Dalit family fined ₹25,000 after toddler enters temple in Karnataka's Miyapur village

The family is reluctant to file a complaint, say police

Updated - September 22, 2021 10:58 am IST

Published - September 21, 2021 07:56 pm IST - KALABURAGI

A Dalit family of Miyapur village in Koppal district, which was recently fined ₹25,000 after its two-year-old child entered a temple in the village, appears to be reluctant to take the issue forward.

As per the Koppal Police, the family refused to lodge a complaint against villagers who held a meeting on September 11 and imposed the fine on it for allowing the child to enter the temple.

“The family is not cooperative with the police and the administration. Just as we came to know about the incident, we rushed to the village and gathered complete information. Despite our persuasion, the family was not ready to file a complaint. Then, we had to have a meeting in the village on Saturday and asked people from all communities to enter the temple to offer puja,” Koppal Superintendent of Police T. Sridhar said.

As per information shared by the police and the villagers, the two-year-old child from Chennadasa community, a Scheduled Castes community, entered the village temple on September 4 when it was taken there by its father to offer puja from outside on the occasion of the child’s birthday.

The temple priest and two more people from the Ganiga community, a sub-caste of Lingayat, took objection to the child’s act as the entry of Dalits to the temple is prohibited. Later, they gathered some more people on their side and held a meeting on September 11 and imposed the fine on the child’s family. These people also said that the fine amount will be utilised for the purification of the temple which was polluted with the entry of the Dalit child.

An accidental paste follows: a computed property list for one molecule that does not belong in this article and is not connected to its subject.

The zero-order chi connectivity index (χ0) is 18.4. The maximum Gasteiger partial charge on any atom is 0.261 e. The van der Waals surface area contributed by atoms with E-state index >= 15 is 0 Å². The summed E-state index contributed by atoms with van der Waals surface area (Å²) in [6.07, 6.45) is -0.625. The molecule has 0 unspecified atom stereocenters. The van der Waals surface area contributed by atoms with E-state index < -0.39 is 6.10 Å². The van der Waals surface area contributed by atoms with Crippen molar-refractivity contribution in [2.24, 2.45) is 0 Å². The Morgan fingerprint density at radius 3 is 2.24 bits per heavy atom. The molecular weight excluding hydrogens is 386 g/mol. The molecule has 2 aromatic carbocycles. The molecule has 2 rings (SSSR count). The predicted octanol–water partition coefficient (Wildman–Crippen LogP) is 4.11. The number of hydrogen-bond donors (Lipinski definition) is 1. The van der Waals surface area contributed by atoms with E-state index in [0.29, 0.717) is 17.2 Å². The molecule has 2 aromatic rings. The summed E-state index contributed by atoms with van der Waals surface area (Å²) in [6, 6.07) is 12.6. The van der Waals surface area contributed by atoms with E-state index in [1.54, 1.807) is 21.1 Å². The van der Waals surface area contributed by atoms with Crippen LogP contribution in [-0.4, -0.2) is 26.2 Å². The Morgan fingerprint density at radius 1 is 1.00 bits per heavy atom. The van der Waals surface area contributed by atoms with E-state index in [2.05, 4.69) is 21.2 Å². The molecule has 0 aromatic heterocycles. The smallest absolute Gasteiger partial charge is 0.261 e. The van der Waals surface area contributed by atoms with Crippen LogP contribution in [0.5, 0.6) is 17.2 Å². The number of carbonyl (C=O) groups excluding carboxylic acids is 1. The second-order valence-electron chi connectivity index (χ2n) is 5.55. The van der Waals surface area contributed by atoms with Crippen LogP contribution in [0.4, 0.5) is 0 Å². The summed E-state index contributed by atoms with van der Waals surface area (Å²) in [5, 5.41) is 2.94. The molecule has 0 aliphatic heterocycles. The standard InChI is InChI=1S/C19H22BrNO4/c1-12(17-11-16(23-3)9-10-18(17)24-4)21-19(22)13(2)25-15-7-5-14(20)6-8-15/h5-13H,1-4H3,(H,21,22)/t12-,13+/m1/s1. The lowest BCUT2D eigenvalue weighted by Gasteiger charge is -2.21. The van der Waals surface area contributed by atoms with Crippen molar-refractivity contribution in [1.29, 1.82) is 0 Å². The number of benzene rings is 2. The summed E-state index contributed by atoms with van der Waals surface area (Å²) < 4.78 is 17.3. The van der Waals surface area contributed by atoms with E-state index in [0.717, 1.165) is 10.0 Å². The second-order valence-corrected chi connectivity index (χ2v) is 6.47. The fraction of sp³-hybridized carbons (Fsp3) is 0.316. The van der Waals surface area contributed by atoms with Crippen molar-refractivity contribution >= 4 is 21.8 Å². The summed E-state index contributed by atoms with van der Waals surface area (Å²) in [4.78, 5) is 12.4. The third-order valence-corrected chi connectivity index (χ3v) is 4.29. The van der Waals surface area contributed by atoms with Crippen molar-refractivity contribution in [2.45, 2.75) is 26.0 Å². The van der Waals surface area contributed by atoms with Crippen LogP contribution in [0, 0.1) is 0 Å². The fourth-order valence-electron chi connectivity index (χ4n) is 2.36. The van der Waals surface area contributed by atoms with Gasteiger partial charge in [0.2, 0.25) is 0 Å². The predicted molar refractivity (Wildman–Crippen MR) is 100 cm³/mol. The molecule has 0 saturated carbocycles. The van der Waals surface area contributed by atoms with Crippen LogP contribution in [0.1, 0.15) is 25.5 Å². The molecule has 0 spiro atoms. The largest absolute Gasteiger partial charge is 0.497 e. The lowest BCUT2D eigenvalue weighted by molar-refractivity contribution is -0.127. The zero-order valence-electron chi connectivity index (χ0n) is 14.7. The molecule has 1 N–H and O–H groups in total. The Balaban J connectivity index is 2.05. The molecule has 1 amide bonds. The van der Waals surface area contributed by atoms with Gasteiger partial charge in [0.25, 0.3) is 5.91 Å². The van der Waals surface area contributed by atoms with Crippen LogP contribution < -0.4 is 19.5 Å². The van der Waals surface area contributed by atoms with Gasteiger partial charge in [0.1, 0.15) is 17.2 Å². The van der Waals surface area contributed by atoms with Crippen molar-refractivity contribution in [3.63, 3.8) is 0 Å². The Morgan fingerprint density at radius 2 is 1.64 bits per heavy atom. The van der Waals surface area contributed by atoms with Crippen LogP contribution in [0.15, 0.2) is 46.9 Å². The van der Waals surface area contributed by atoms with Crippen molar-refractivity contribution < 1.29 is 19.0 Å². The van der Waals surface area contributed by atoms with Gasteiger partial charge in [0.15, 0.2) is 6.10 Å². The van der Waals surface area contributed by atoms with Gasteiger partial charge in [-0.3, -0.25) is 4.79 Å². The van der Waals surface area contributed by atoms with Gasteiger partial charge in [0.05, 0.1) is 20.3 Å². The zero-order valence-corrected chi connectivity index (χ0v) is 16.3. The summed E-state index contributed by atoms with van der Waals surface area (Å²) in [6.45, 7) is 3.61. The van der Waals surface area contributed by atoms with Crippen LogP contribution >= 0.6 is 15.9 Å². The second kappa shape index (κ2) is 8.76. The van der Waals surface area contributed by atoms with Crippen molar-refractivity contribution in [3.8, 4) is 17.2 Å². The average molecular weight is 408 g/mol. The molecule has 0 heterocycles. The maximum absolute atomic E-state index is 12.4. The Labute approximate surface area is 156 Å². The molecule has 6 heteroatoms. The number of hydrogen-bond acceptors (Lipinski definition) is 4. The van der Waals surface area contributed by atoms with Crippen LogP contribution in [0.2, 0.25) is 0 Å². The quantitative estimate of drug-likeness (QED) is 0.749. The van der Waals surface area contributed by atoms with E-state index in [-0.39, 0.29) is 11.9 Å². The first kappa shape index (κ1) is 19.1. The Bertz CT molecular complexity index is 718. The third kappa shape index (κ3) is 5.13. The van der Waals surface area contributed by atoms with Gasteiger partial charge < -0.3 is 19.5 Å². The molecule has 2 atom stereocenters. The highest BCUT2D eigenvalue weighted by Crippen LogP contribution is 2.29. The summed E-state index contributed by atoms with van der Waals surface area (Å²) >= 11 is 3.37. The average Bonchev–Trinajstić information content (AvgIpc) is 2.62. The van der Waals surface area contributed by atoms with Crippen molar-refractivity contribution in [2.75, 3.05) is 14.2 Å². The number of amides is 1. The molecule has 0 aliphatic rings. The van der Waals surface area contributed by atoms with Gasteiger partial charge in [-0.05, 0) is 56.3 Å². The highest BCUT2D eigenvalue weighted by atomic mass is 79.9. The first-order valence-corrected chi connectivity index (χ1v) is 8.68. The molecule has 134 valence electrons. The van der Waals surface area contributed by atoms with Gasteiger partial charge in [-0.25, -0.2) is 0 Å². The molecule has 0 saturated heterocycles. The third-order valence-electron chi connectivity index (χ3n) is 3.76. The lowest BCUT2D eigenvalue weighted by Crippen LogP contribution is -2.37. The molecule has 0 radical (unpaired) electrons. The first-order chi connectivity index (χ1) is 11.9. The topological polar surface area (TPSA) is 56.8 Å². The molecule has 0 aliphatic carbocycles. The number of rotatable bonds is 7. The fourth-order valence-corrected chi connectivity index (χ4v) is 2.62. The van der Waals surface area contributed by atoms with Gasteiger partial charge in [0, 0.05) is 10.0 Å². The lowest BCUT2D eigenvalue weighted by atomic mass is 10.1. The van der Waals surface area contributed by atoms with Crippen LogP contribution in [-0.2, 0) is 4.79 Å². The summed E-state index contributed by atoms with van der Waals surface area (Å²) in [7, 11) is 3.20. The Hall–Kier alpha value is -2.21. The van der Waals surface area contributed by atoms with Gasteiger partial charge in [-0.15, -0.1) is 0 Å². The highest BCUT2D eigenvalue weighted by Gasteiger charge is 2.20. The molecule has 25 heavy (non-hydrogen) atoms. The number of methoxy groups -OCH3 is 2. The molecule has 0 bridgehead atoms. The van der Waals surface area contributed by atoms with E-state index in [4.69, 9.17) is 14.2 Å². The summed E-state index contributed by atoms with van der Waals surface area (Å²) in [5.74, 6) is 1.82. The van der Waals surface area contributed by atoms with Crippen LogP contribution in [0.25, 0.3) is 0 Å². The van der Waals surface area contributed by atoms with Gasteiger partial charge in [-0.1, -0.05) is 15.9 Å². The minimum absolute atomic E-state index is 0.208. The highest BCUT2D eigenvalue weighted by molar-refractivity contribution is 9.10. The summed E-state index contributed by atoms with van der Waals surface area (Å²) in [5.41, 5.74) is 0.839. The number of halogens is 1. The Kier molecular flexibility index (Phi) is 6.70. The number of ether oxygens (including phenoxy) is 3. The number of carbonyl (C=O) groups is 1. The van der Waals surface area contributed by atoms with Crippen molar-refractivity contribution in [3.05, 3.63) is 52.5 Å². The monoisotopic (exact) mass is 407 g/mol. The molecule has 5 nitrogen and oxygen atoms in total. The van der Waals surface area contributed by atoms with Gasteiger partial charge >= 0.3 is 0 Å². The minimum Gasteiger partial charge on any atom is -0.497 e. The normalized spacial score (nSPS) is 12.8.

The Dalit family which was unable to pay the fine amount approached community leaders who rushed to the village and also informed the police. Since the family was reluctant in lodging a complaint, the police did not register any First Information Report. However, they held a meeting of representatives of all the communities on the temple premises in the village and warned the villagers of stringent legal action upon repetition of such practices.


“It is a big village dominated by Ganiga Lingayat. There are only three Chennadasa families in the village. There are around 30 other Scheduled Castes families in the village. If we were to go ahead in pursuing the matter legally against upper caste people, it may have had an adverse impact on the Dalit families residing in the village. Moreover, imposing the fine on the Dalit family was not a collective decision of all Lingayat in the village. Only a couple of them took the decision which was later opposed by other Lingayat leaders themselves. Since the Lingayat leaders themselves accepted their offence and promised not to repeat it in future, we [Chennadasa community] decided to close the chapter there itself,” Ramalingappa Das, district president of Chennadasa Community organisation, told The Hindu .

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